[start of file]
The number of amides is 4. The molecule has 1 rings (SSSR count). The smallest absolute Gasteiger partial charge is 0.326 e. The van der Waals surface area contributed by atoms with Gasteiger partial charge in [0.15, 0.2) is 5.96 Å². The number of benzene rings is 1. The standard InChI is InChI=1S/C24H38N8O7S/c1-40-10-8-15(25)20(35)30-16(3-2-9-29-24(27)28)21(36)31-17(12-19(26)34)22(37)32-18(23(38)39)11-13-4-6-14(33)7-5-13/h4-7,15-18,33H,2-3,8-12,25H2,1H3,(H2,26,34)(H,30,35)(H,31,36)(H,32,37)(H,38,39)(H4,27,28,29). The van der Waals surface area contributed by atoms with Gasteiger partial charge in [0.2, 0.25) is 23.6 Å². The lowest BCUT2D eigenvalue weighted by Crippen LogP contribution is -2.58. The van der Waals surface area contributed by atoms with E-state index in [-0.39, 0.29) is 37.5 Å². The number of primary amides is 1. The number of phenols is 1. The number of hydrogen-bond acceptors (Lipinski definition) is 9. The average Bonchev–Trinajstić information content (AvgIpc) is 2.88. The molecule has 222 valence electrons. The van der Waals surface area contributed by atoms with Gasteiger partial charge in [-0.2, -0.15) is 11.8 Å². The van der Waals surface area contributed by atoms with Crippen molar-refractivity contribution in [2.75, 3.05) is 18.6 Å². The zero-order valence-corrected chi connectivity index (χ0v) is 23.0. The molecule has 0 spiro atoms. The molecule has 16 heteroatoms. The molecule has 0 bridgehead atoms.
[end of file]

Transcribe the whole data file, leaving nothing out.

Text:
The number of amides is 4. The molecule has 1 rings (SSSR count). The smallest absolute Gasteiger partial charge is 0.326 e. The van der Waals surface area contributed by atoms with Gasteiger partial charge in [0.15, 0.2) is 5.96 Å². The number of benzene rings is 1. The standard InChI is InChI=1S/C24H38N8O7S/c1-40-10-8-15(25)20(35)30-16(3-2-9-29-24(27)28)21(36)31-17(12-19(26)34)22(37)32-18(23(38)39)11-13-4-6-14(33)7-5-13/h4-7,15-18,33H,2-3,8-12,25H2,1H3,(H2,26,34)(H,30,35)(H,31,36)(H,32,37)(H,38,39)(H4,27,28,29). The van der Waals surface area contributed by atoms with Gasteiger partial charge in [0.2, 0.25) is 23.6 Å². The lowest BCUT2D eigenvalue weighted by Crippen LogP contribution is -2.58. The van der Waals surface area contributed by atoms with E-state index in [-0.39, 0.29) is 37.5 Å². The number of primary amides is 1. The number of phenols is 1. The number of hydrogen-bond acceptors (Lipinski definition) is 9. The average Bonchev–Trinajstić information content (AvgIpc) is 2.88. The molecule has 222 valence electrons. The van der Waals surface area contributed by atoms with Gasteiger partial charge in [-0.2, -0.15) is 11.8 Å². The van der Waals surface area contributed by atoms with Crippen molar-refractivity contribution in [2.75, 3.05) is 18.6 Å². The zero-order valence-corrected chi connectivity index (χ0v) is 23.0. The molecule has 0 spiro atoms. The molecule has 16 heteroatoms. The molecule has 0 bridgehead atoms.